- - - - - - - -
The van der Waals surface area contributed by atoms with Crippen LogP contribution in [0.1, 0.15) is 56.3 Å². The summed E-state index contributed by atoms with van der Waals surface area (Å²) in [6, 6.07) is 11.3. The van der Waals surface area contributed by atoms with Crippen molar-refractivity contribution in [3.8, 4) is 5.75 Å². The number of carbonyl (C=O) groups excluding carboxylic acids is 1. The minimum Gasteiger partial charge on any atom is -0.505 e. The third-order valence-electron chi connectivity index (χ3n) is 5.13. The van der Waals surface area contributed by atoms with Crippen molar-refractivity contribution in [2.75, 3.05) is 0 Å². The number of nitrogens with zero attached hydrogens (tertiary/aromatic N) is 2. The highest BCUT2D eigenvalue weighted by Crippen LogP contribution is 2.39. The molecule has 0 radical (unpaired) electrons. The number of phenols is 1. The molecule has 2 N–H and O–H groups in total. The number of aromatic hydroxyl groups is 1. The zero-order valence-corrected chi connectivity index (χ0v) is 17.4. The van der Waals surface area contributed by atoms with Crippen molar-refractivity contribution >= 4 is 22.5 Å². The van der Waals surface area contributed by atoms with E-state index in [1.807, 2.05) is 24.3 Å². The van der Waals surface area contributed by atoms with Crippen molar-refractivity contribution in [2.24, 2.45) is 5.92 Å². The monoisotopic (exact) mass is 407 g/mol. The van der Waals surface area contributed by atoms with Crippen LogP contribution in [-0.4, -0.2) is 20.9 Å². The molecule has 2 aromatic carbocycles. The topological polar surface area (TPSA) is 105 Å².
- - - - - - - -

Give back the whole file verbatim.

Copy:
The van der Waals surface area contributed by atoms with Crippen LogP contribution in [0.1, 0.15) is 56.3 Å². The summed E-state index contributed by atoms with van der Waals surface area (Å²) in [6, 6.07) is 11.3. The van der Waals surface area contributed by atoms with Crippen molar-refractivity contribution in [3.8, 4) is 5.75 Å². The number of carbonyl (C=O) groups excluding carboxylic acids is 1. The minimum Gasteiger partial charge on any atom is -0.505 e. The third-order valence-electron chi connectivity index (χ3n) is 5.13. The van der Waals surface area contributed by atoms with Crippen molar-refractivity contribution in [2.75, 3.05) is 0 Å². The number of nitrogens with zero attached hydrogens (tertiary/aromatic N) is 2. The highest BCUT2D eigenvalue weighted by Crippen LogP contribution is 2.39. The molecule has 0 radical (unpaired) electrons. The number of phenols is 1. The molecule has 2 N–H and O–H groups in total. The number of aromatic hydroxyl groups is 1. The zero-order valence-corrected chi connectivity index (χ0v) is 17.4. The van der Waals surface area contributed by atoms with Crippen molar-refractivity contribution >= 4 is 22.5 Å². The van der Waals surface area contributed by atoms with E-state index in [1.807, 2.05) is 24.3 Å². The van der Waals surface area contributed by atoms with Crippen molar-refractivity contribution in [2.24, 2.45) is 5.92 Å². The monoisotopic (exact) mass is 407 g/mol. The van der Waals surface area contributed by atoms with Crippen LogP contribution in [-0.4, -0.2) is 20.9 Å². The molecule has 2 aromatic carbocycles. The topological polar surface area (TPSA) is 105 Å².